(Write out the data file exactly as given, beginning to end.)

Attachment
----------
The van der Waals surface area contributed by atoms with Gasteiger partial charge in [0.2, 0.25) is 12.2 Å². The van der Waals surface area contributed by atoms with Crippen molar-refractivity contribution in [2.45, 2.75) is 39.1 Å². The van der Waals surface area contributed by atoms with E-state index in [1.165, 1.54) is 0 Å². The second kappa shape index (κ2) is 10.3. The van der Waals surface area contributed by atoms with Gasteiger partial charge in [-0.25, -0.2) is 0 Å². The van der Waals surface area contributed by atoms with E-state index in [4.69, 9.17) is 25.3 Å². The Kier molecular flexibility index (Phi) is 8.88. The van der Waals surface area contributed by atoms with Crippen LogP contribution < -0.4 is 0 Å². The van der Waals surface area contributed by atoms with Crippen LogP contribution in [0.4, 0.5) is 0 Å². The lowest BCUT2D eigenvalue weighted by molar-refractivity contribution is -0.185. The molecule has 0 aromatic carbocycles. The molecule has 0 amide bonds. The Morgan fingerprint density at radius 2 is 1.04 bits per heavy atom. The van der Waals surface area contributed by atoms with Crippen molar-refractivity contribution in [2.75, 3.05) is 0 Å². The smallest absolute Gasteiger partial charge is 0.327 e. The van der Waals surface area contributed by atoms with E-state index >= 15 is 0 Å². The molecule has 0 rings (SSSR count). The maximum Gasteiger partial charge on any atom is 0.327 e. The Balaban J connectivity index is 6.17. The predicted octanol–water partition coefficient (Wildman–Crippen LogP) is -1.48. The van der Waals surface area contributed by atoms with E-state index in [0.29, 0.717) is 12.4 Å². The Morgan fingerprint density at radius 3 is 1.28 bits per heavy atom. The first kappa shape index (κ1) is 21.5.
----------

The van der Waals surface area contributed by atoms with Gasteiger partial charge in [0.2, 0.25) is 12.2 Å². The van der Waals surface area contributed by atoms with Crippen molar-refractivity contribution in [2.45, 2.75) is 39.1 Å². The van der Waals surface area contributed by atoms with E-state index in [1.165, 1.54) is 0 Å². The second kappa shape index (κ2) is 10.3. The van der Waals surface area contributed by atoms with Gasteiger partial charge in [-0.25, -0.2) is 0 Å². The van der Waals surface area contributed by atoms with E-state index in [4.69, 9.17) is 25.3 Å². The Kier molecular flexibility index (Phi) is 8.88. The van der Waals surface area contributed by atoms with Crippen LogP contribution < -0.4 is 0 Å². The van der Waals surface area contributed by atoms with Crippen LogP contribution in [0.4, 0.5) is 0 Å². The lowest BCUT2D eigenvalue weighted by molar-refractivity contribution is -0.185. The molecule has 0 aromatic carbocycles. The molecule has 0 amide bonds. The Morgan fingerprint density at radius 2 is 1.04 bits per heavy atom. The van der Waals surface area contributed by atoms with Crippen molar-refractivity contribution in [2.75, 3.05) is 0 Å². The smallest absolute Gasteiger partial charge is 0.327 e. The van der Waals surface area contributed by atoms with E-state index >= 15 is 0 Å². The molecule has 0 rings (SSSR count). The maximum Gasteiger partial charge on any atom is 0.327 e. The Balaban J connectivity index is 6.17. The predicted octanol–water partition coefficient (Wildman–Crippen LogP) is -1.48. The van der Waals surface area contributed by atoms with E-state index in [0.29, 0.717) is 12.4 Å². The Morgan fingerprint density at radius 3 is 1.28 bits per heavy atom. The first kappa shape index (κ1) is 21.5.